In the workplace, electricity can be a grave danger. Just three milliamperes of power are enough to cause you bodily harm. Many professionals such as engineers, electricians and maintenance men work directly with electricity. Salespeople and office workers work with electricity indirectly and may be exposed to particular electrical hazards.
You may know the dangers and are careful. However, power cannot be seen, and in some places such as construction sites, electrical cables can be left exposed. Your safety as a worker starts from the ground up. Therefore, footwear security is the most important in this regard.
In professions where you directly work or are in direct contact with electricity, protective boots are needed. One mistake can lead to injury or in severe cases, death. That's why we have Electrical Hazard boots.
What are electrical hazard boots?
Electrical Hazard (EH) boots are non-conductive boots which prevent your feet from completing an electrical circuit to the ground. These boots have an Electrical Hazard (EH) rating on them. This means they have been tested by the American Society for Testing and Materials (ASTM) for their protection against electrical shock. They must be able to significantly prevent the flow of electricity through them and into the ground. They also prevent electrocution should you step on a live wire.
A key feature of these boots is their thick insulated soles. The rubber out-soles are very durable. They are also abrasion, water, and slip-resistant. These extra qualities help protect you from falls or slips when working.
Electrical Hazard boots, as dictated by the Occupational Safety and Health Administration (OSHA), must be able to withstand 18000 volts of electricity at 60 hertz for a whole minute without leakage of more than one milliampere under dry conditions. According to OSHA, electrical hazard boots should be used in conjunction with other protective wear.
Standard Requirements for Electrical Hazard Boots
Electrical Hazard boots should be able to meet particular criteria before they are certified.
Currently, there are two sections laid out by the American Society for Testing and Materials that are used to ensure that Electrical Hazard boots meet the correct standards. These are:
- The ASTM F2412-11, Standard Specification for Performance Requirements
- The ASTM F 2413-11, Performance Requirements for Protective(Safety) Toe Cap Footwear
The F2413 standard was released on August 11th, 2011. This section states the minimum requirements needed for performance, design, testing and classification of footwear. If a footwear is to be certified to meet ASTM F2413-11, it must initially meet:
- The Impact Resistant Footwear section
- The Compression Resistant Footwear Section
It can meet other additional requirements namely:
- Metatarsal protection
- Electrical hazard protection
- Conductive protection
- Puncture protection.
Initially, manufacturers did not mark footwear as having met ASTM requirements. After ASTM released these standards, manufacturers can now test their safety toe and non-safety toe as having met Electrical Hazard standard. Previously, only guidelines for safety toe footwear standards and testing were available. Marking of ASTM certification on footwear must be in a rectangle and written within four lines. The fourth line is used when the standards the footwear meets are more than three.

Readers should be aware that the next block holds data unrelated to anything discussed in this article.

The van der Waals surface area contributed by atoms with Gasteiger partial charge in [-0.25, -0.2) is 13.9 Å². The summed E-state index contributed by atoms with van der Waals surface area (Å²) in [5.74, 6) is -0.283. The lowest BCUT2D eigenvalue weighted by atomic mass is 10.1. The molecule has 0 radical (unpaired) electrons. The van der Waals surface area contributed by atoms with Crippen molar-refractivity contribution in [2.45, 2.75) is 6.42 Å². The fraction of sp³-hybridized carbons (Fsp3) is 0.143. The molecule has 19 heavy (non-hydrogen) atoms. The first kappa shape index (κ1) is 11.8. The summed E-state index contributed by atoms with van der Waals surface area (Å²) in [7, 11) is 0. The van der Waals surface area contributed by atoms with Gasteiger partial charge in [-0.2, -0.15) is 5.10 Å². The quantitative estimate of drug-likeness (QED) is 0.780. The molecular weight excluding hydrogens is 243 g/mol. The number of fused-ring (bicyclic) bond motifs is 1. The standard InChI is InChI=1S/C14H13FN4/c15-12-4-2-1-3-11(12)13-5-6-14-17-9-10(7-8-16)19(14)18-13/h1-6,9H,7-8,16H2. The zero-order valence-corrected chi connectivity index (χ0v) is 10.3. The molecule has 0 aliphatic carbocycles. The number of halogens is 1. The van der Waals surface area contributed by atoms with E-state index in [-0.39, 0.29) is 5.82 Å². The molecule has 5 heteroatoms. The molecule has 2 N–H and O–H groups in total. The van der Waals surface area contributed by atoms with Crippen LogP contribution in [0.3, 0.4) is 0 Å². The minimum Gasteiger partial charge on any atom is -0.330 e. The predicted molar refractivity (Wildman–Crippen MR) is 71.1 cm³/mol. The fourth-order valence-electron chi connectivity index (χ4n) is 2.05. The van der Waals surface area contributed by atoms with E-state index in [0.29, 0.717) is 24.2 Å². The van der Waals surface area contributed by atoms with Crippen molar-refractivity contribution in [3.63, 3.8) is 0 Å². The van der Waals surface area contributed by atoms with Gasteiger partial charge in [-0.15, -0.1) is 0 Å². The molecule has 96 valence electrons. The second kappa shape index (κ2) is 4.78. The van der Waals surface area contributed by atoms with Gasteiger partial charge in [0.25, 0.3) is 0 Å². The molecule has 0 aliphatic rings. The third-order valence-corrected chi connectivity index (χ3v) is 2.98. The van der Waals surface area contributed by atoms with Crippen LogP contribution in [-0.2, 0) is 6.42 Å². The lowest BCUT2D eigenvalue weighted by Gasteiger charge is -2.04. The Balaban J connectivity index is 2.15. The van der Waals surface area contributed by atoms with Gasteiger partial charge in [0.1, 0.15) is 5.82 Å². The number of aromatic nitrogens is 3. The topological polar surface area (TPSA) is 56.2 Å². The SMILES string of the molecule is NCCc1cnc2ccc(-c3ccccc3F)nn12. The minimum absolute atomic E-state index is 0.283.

This standard also dictates that manufacturer's name, logo or trademark must be stamped on each protective cap of the shoes.
Electrical Hazard boots can have either steel or composite toes. In fact, before composite toes were put on EH shoes, all safety toes were made of steel. A common misconception many people have about work boots is that they should not have metal when you are working around places with electrical risks. Well to put this myth to rest, metal only conducts electricity when it is in contact with another metal. In this case, the steel safety toe is surrounded by leather, rubber and other forms of insulation and therefore it is very safe.
Other Types of Boots that Protect Against Electrical Hazards
Perhaps, you may also have heard about static dissipation boots and conductive boots.
These two types conduct electricity through them to eliminate the risk of static shock. EH boots are recommended for use in dry areas while static dissipation boots and conductive boots are used mostly in areas where there is a risk of a fire or an explosion.
You should not wear Electrical Hazard boots in hazardous or explosive areas.
When is Electrical Hazard Protection Compromised?
Unfortunately, these boots can be affected by certain factors and their potential to keep the wearer safe, affected. The Excessive wear of the soles or exposure of these boots or wet or humid conditions or both can reduce the effectiveness of these shoes. Another factor that can reduce their chances of protection is contamination with conductive materials. When soles of these boots pick up tiny bits of metal or metal shavings they can be less efficient.
EH Boots are designed as secondary sources of electrical hazard protection against coming into contact with electrically charged conductors or parts and live electrical circuits. You should not use them as your primary source of protection against electrocution. This is stated in the Occupational Health and Safety magazine. Therefore, if you are going to work in an area which is electrically hazardous, you should ensure all primary forms of electrical hazard protection should be employed.